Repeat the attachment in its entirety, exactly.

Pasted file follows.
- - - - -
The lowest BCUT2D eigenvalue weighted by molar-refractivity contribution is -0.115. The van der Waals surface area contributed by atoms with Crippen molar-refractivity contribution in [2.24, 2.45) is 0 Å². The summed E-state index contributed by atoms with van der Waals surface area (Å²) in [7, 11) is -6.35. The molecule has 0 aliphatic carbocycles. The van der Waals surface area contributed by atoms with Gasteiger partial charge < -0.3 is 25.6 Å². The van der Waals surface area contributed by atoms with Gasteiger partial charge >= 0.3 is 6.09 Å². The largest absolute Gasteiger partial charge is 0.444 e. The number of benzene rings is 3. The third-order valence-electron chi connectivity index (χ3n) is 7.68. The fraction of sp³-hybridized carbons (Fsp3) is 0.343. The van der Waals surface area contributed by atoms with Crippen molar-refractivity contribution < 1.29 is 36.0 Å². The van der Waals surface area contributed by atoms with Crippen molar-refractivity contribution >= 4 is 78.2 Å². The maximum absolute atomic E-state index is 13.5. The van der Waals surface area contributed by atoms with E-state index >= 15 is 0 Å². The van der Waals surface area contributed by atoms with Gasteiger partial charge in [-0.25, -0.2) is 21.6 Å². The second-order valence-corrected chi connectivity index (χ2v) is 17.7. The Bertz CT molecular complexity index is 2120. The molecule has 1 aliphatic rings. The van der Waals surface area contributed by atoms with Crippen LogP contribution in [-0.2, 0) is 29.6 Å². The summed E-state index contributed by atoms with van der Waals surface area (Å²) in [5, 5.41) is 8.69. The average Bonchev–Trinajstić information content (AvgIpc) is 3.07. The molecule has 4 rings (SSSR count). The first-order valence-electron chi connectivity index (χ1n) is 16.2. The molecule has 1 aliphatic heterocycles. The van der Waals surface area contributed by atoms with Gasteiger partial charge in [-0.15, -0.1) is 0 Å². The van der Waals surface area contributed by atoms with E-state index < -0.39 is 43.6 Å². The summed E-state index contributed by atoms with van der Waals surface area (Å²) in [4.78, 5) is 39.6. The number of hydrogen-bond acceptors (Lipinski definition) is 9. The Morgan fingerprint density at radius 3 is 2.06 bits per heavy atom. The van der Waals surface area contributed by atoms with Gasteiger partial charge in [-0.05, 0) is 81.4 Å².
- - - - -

The lowest BCUT2D eigenvalue weighted by molar-refractivity contribution is -0.115. The van der Waals surface area contributed by atoms with Crippen molar-refractivity contribution in [2.24, 2.45) is 0 Å². The summed E-state index contributed by atoms with van der Waals surface area (Å²) in [7, 11) is -6.35. The molecule has 0 aliphatic carbocycles. The van der Waals surface area contributed by atoms with Gasteiger partial charge < -0.3 is 25.6 Å². The van der Waals surface area contributed by atoms with Gasteiger partial charge >= 0.3 is 6.09 Å². The largest absolute Gasteiger partial charge is 0.444 e. The number of benzene rings is 3. The third-order valence-electron chi connectivity index (χ3n) is 7.68. The fraction of sp³-hybridized carbons (Fsp3) is 0.343. The van der Waals surface area contributed by atoms with Crippen molar-refractivity contribution < 1.29 is 36.0 Å². The van der Waals surface area contributed by atoms with Crippen molar-refractivity contribution >= 4 is 78.2 Å². The maximum absolute atomic E-state index is 13.5. The van der Waals surface area contributed by atoms with E-state index >= 15 is 0 Å². The van der Waals surface area contributed by atoms with Gasteiger partial charge in [-0.25, -0.2) is 21.6 Å². The second-order valence-corrected chi connectivity index (χ2v) is 17.7. The Bertz CT molecular complexity index is 2120. The molecule has 1 aliphatic rings. The van der Waals surface area contributed by atoms with Crippen LogP contribution in [-0.2, 0) is 29.6 Å². The summed E-state index contributed by atoms with van der Waals surface area (Å²) in [5, 5.41) is 8.69. The average Bonchev–Trinajstić information content (AvgIpc) is 3.07. The molecule has 4 rings (SSSR count). The first-order valence-electron chi connectivity index (χ1n) is 16.2. The molecule has 1 aliphatic heterocycles. The van der Waals surface area contributed by atoms with Gasteiger partial charge in [-0.15, -0.1) is 0 Å². The van der Waals surface area contributed by atoms with E-state index < -0.39 is 43.6 Å². The summed E-state index contributed by atoms with van der Waals surface area (Å²) in [4.78, 5) is 39.6. The number of hydrogen-bond acceptors (Lipinski definition) is 9. The Morgan fingerprint density at radius 3 is 2.06 bits per heavy atom. The van der Waals surface area contributed by atoms with Gasteiger partial charge in [-0.05, 0) is 81.4 Å².